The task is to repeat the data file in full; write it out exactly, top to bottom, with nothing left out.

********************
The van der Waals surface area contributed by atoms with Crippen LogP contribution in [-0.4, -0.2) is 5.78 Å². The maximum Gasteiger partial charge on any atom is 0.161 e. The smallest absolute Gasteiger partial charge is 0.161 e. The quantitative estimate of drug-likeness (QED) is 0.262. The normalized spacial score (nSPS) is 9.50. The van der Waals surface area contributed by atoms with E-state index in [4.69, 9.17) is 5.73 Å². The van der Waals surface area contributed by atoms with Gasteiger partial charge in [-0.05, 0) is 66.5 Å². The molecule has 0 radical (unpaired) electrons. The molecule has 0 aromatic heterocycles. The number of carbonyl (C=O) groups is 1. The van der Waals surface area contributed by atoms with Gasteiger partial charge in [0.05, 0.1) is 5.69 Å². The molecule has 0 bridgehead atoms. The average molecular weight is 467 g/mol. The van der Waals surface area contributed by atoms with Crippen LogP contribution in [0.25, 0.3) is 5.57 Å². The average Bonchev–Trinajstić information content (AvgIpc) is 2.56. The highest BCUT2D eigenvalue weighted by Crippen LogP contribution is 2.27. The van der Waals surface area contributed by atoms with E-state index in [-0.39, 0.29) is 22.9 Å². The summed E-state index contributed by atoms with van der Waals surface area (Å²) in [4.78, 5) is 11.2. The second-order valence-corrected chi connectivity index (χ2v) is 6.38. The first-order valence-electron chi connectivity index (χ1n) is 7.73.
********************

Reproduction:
The van der Waals surface area contributed by atoms with Crippen LogP contribution in [-0.4, -0.2) is 5.78 Å². The maximum Gasteiger partial charge on any atom is 0.161 e. The smallest absolute Gasteiger partial charge is 0.161 e. The quantitative estimate of drug-likeness (QED) is 0.262. The normalized spacial score (nSPS) is 9.50. The van der Waals surface area contributed by atoms with E-state index in [4.69, 9.17) is 5.73 Å². The van der Waals surface area contributed by atoms with Gasteiger partial charge in [-0.05, 0) is 66.5 Å². The molecule has 0 radical (unpaired) electrons. The molecule has 0 aromatic heterocycles. The number of carbonyl (C=O) groups is 1. The van der Waals surface area contributed by atoms with Gasteiger partial charge in [0.05, 0.1) is 5.69 Å². The molecule has 0 bridgehead atoms. The average molecular weight is 467 g/mol. The van der Waals surface area contributed by atoms with Crippen LogP contribution in [0.25, 0.3) is 5.57 Å². The average Bonchev–Trinajstić information content (AvgIpc) is 2.56. The highest BCUT2D eigenvalue weighted by Crippen LogP contribution is 2.27. The van der Waals surface area contributed by atoms with E-state index in [-0.39, 0.29) is 22.9 Å². The summed E-state index contributed by atoms with van der Waals surface area (Å²) in [4.78, 5) is 11.2. The second-order valence-corrected chi connectivity index (χ2v) is 6.38. The first-order valence-electron chi connectivity index (χ1n) is 7.73.